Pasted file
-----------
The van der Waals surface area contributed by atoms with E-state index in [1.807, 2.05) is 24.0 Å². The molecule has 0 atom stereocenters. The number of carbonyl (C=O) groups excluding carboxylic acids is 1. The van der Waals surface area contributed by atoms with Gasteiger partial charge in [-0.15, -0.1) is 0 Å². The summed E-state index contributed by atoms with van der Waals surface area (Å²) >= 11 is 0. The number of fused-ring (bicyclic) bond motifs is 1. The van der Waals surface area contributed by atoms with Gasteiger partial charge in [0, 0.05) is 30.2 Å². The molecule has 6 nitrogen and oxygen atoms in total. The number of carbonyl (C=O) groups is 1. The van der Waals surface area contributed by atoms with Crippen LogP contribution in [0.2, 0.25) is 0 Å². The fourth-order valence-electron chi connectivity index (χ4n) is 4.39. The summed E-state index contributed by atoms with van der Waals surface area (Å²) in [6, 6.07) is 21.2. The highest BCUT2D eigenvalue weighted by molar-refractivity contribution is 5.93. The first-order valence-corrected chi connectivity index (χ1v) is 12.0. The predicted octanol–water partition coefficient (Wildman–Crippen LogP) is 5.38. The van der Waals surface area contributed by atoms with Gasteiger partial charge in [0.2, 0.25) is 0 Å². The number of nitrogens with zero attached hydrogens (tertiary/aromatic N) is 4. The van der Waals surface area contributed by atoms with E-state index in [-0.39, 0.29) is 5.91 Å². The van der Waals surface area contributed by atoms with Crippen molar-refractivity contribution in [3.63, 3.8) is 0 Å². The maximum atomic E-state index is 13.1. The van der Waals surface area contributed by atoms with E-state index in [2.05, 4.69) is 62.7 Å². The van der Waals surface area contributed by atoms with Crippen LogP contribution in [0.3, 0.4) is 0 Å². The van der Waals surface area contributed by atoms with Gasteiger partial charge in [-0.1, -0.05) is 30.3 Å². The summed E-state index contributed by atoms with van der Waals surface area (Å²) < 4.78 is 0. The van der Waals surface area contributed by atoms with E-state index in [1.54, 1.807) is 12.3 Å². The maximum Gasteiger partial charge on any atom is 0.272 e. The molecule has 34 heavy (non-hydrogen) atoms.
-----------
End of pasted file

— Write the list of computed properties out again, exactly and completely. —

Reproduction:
The van der Waals surface area contributed by atoms with E-state index in [1.807, 2.05) is 24.0 Å². The molecule has 0 atom stereocenters. The number of carbonyl (C=O) groups excluding carboxylic acids is 1. The van der Waals surface area contributed by atoms with Gasteiger partial charge in [-0.15, -0.1) is 0 Å². The summed E-state index contributed by atoms with van der Waals surface area (Å²) >= 11 is 0. The number of fused-ring (bicyclic) bond motifs is 1. The van der Waals surface area contributed by atoms with Gasteiger partial charge in [0, 0.05) is 30.2 Å². The molecule has 6 nitrogen and oxygen atoms in total. The number of carbonyl (C=O) groups is 1. The van der Waals surface area contributed by atoms with Crippen LogP contribution in [0.2, 0.25) is 0 Å². The fourth-order valence-electron chi connectivity index (χ4n) is 4.39. The summed E-state index contributed by atoms with van der Waals surface area (Å²) in [6, 6.07) is 21.2. The highest BCUT2D eigenvalue weighted by molar-refractivity contribution is 5.93. The first-order valence-corrected chi connectivity index (χ1v) is 12.0. The predicted octanol–water partition coefficient (Wildman–Crippen LogP) is 5.38. The van der Waals surface area contributed by atoms with Gasteiger partial charge in [0.2, 0.25) is 0 Å². The number of nitrogens with zero attached hydrogens (tertiary/aromatic N) is 4. The van der Waals surface area contributed by atoms with E-state index in [-0.39, 0.29) is 5.91 Å². The van der Waals surface area contributed by atoms with Crippen molar-refractivity contribution in [3.63, 3.8) is 0 Å². The maximum atomic E-state index is 13.1. The van der Waals surface area contributed by atoms with E-state index in [2.05, 4.69) is 62.7 Å². The van der Waals surface area contributed by atoms with Crippen LogP contribution in [0.3, 0.4) is 0 Å². The van der Waals surface area contributed by atoms with Gasteiger partial charge in [-0.1, -0.05) is 30.3 Å². The summed E-state index contributed by atoms with van der Waals surface area (Å²) < 4.78 is 0. The van der Waals surface area contributed by atoms with E-state index in [1.54, 1.807) is 12.3 Å². The maximum Gasteiger partial charge on any atom is 0.272 e. The molecule has 34 heavy (non-hydrogen) atoms.